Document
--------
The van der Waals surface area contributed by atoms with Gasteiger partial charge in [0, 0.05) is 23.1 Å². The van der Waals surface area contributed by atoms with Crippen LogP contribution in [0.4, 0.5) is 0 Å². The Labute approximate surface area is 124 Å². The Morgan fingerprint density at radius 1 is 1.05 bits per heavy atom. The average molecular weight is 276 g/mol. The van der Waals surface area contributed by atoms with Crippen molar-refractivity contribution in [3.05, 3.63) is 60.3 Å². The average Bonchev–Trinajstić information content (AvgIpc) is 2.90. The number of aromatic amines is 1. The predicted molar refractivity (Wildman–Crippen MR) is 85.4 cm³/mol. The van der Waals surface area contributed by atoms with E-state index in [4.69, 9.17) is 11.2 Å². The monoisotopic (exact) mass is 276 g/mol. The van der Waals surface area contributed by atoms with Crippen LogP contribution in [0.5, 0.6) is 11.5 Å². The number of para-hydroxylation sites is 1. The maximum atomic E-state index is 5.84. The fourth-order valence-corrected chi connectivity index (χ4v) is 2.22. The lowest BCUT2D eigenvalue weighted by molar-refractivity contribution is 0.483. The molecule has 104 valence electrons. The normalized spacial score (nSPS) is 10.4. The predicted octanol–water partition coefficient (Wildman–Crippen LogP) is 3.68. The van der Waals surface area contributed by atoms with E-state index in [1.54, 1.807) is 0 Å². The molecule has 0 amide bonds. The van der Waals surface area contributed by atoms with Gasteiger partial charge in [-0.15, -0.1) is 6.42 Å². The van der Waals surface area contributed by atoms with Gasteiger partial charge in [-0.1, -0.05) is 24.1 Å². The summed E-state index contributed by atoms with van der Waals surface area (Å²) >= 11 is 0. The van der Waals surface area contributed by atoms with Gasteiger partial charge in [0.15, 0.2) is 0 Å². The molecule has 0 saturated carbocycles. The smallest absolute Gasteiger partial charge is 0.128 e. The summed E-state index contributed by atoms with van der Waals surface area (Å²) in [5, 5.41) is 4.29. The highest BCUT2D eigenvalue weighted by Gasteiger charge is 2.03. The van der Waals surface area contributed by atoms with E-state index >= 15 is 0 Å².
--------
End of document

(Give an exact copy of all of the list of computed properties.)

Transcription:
The van der Waals surface area contributed by atoms with Gasteiger partial charge in [0, 0.05) is 23.1 Å². The van der Waals surface area contributed by atoms with Crippen LogP contribution in [0.4, 0.5) is 0 Å². The Labute approximate surface area is 124 Å². The Morgan fingerprint density at radius 1 is 1.05 bits per heavy atom. The average molecular weight is 276 g/mol. The van der Waals surface area contributed by atoms with Crippen molar-refractivity contribution in [3.05, 3.63) is 60.3 Å². The average Bonchev–Trinajstić information content (AvgIpc) is 2.90. The number of aromatic amines is 1. The predicted molar refractivity (Wildman–Crippen MR) is 85.4 cm³/mol. The van der Waals surface area contributed by atoms with E-state index in [4.69, 9.17) is 11.2 Å². The monoisotopic (exact) mass is 276 g/mol. The van der Waals surface area contributed by atoms with Crippen LogP contribution in [0.5, 0.6) is 11.5 Å². The number of para-hydroxylation sites is 1. The maximum atomic E-state index is 5.84. The fourth-order valence-corrected chi connectivity index (χ4v) is 2.22. The lowest BCUT2D eigenvalue weighted by molar-refractivity contribution is 0.483. The molecule has 104 valence electrons. The normalized spacial score (nSPS) is 10.4. The predicted octanol–water partition coefficient (Wildman–Crippen LogP) is 3.68. The van der Waals surface area contributed by atoms with E-state index in [1.54, 1.807) is 0 Å². The molecule has 0 amide bonds. The van der Waals surface area contributed by atoms with Gasteiger partial charge in [-0.15, -0.1) is 6.42 Å². The van der Waals surface area contributed by atoms with Gasteiger partial charge in [-0.1, -0.05) is 24.1 Å². The summed E-state index contributed by atoms with van der Waals surface area (Å²) >= 11 is 0. The van der Waals surface area contributed by atoms with Gasteiger partial charge in [0.15, 0.2) is 0 Å². The molecule has 0 saturated carbocycles. The smallest absolute Gasteiger partial charge is 0.128 e. The summed E-state index contributed by atoms with van der Waals surface area (Å²) in [5, 5.41) is 4.29. The highest BCUT2D eigenvalue weighted by Gasteiger charge is 2.03. The van der Waals surface area contributed by atoms with E-state index >= 15 is 0 Å².